Swinging Girl

Is it safe to eat that moldy bread?

Mold - ActivityLet me set this up for you … it’s Labor day weekend and you’ve fired up the grill with some burgers, brats, or whatever grilled goodness you can think of. You head inside and grab the bag-o-buns and (gulp) notice a few small greenish spots on the surface.

While no one is looking you face the critical decision, do you pluck off the little green spots and serve the buns up, or is it time to head to the store for a fresh set? It’s a hard call, but keep this in mind – the colorful spots you see on food are just the surface spores that allow the mold to reproduce. Just like plants, mold has roots below the surface that can travel deep into the food.

Because the colorful spores on the surface of your food are just part of the mold, scraping or cutting this part off of your bread or bagel won’t save you from eating a mouthful of fungus. While you probably won’t die from eating fungus, keep in mind that foods that are moldy may also have invisible bacteria growing along with the mold.

The colorful mold you see on the surface of food is just the tip of what is going on inside.
The colorful mold you see on the surface of food is just the tip of what is going on inside.

Most molds are harmless, but some are dangerous. Some contain mycotoxins. These are poisonous substances produced by certain molds found primarily in grain and nut crops, but are also known to be on celery, grape juice, apples, and other produce. These substances are often contained in and around the threads that burrow into the food and can cause allergic reactions or respiratory problems.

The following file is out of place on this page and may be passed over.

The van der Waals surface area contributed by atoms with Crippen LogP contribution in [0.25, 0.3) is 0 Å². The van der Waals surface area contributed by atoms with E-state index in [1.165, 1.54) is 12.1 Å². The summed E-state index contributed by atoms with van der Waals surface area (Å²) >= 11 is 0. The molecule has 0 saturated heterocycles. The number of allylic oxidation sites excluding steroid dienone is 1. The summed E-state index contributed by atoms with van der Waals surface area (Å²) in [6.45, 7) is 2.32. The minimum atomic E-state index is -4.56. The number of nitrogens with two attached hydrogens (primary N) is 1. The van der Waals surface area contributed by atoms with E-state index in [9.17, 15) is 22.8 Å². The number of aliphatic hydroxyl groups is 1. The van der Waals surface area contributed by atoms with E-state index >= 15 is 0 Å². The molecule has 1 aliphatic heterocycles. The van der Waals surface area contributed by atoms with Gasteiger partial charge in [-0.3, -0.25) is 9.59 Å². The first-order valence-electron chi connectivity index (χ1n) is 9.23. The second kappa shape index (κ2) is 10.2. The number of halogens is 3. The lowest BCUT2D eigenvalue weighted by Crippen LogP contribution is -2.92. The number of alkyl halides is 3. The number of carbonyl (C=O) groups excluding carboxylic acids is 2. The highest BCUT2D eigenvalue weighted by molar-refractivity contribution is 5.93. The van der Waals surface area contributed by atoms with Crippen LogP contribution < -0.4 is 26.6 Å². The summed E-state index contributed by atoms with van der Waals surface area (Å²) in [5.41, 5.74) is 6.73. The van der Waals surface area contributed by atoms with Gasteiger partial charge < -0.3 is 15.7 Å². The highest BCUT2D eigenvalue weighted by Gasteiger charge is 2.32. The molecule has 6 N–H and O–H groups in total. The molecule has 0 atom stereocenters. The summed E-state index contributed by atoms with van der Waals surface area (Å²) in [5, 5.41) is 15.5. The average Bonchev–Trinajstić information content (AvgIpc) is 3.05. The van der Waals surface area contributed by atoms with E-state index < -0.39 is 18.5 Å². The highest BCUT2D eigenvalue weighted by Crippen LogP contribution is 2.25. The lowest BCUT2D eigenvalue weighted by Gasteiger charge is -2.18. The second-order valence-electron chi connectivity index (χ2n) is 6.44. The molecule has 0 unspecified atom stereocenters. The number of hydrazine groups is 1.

Are any food molds beneficial?

Yes, molds are used to make certain kinds of cheeses and can be on the surface of cheese or be developed internally. Blue veined cheese such as Roquefort, blue, Gorgonzola, and Stilton are created by the introduction of P. roqueforti or Penicillium roqueforti spores. Cheeses such as Brie and Camembert have white surface molds. Other cheeses have both an internal and a surface mold. The molds used to manufacture these cheeses are safe to eat.

What to do if you see mold on your food?

Don’t Eat – throw these out if you see mold

  • Luncheon meats, bacon, or hot dogs, Cooked leftover meat and poultry, Cooked casseroles, Cooked grain and pasta, Soft cheese

  • (such as cottage, cream cheese, Neufchatel, chevre, Bel Paese, etc.) Crumbled, shredded, and sliced cheeses (all types), Yogurt and sour cream, Peanut butter, legumes and nuts, Bread and baked goods.

  • Jams and jellies (The mold could be producing a mycotoxin. Microbiologists recommend against scooping out the mold and using the remaining condiment.)

  • Cheese made with mold (such as Roquefort, blue, Gorgonzola, Stilton, Brie, Camembert)

Eat – after cutting off the mold

  • Hard salami and dry-cured country hams (Eat them. Scrub mold off surface. It is normal for these shelf-stable products to have surface mold.)

  • Firm fruits and vegetables (such as cabbage, bell peppers, carrots, etc.) as well as hard cheeses are OK to eat if you remove the mold.  Cut off at least 1 inch around and below the mold spot. Keep the knife out of the mold itself so it will not cross-contaminate other parts of the produce.

Remember while you’re preparing all this food, removing mold, etc. that you should be washing your hands and food prep surfaces often.

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